suppose in a shipwreck a stronger man sees a weaker man on a plank, will he not push him off to save himself, especially if there are no witnesses? If he doesn't, he will act justly but will foolishly throw away his own life. So, ... political justice is not justice but prudence; natural justice is indeed justice, but is at the same time folly.- Paraphrase of The Republic III.29-31, reconstituted from Lactantius, Divine Institutiones 5.16.5-13
a state should be organised in such a way as to last forever. And so the death of a state is never natural, as it is with a person, for whom death is not only inevitable but also frequently desirable. Again, when a state is destroyed, eliminated, and blotted out, it is rather as if (to compare small with great) this whole world were to collapse and pass away.- The Republic, III.34
SCIPIO: ... wherever there is a tyrant, one cannot say ... that there is a defective republic; logic now forces us to conlcude that there is no republic at all. ... a place totally controlled by a clique cannot properly be called a republic either ...When everything is supposed to be done under the people's control, when the masses punish whoever they please, when they seize, carry off, hold on to, or squander whatever they like, can you deny then, Laelius, that a republic exists, when everythinng belongs to the public? After all, our definition of a republic is "the property of the people'.
LAELIUS: Actually there is no state to which I should be quicker to refuse the name of republic than the one which is totally in the power of the masses. ... I don't see how there is any stronger case for applying the name of republic to a state enslaved by the mob. ... That rabble is just as tyrannical as one man, and all the more repellant in that there is nothing more monstrous than a creature which masquerades as a public and usurps its name. It is quite inconsistent that, when the property of the insane is placed by law in the hands of male relatives because the former [are no longer capable of managing it themselves, the property of the public should be left in the hands of an insane mob]- The Republic, III.44-45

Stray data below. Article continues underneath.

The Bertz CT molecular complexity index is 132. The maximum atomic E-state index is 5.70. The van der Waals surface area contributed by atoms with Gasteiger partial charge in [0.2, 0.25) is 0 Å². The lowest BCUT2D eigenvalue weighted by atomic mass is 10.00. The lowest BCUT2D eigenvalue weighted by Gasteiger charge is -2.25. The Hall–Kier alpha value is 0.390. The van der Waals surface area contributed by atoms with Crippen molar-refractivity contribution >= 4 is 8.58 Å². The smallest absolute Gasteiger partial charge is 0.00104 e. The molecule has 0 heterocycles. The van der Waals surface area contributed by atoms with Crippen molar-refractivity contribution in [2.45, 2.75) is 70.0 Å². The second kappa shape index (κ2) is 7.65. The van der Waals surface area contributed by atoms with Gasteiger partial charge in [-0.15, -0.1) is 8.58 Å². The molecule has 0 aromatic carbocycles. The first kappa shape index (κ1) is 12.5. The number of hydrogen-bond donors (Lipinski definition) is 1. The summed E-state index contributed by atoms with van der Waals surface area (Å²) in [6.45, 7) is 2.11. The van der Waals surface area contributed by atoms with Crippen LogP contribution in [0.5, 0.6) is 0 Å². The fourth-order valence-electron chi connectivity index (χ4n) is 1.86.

Nothing can so easily influence young and impressionable minds as the variety of vocal sounds. One can hardly express what enormous power that exerts for better or worse. ... I do notice how in theatres which once used to be filled with the agreeable plainness of Livius' and Naevius' tunes audiences now rock to and fro jerking their necks and eyes in time with the inflexions of the singer's voice. Ancient Greece used to punish that sort of thing very severely. It foresaw far in advance that the deadly plague, gradually creeping into the citizens' minds and infecting them with pernicious crazes and pernicious ideas, would suddenly bring about the collapse of entire statesLaws 2:38-40
Saturday, 6 March 2010
Not until Burke would you see another defence of oligarchy at the expense of democracy phrased with undisguised class hatred like this. But I particularly like the bit on music: makes me think that if he were alive today he'd be a columnist for the Daily Fail. Try and read it in the disapproving tone of 'Mad' Mel Phillips, you'll see what I mean.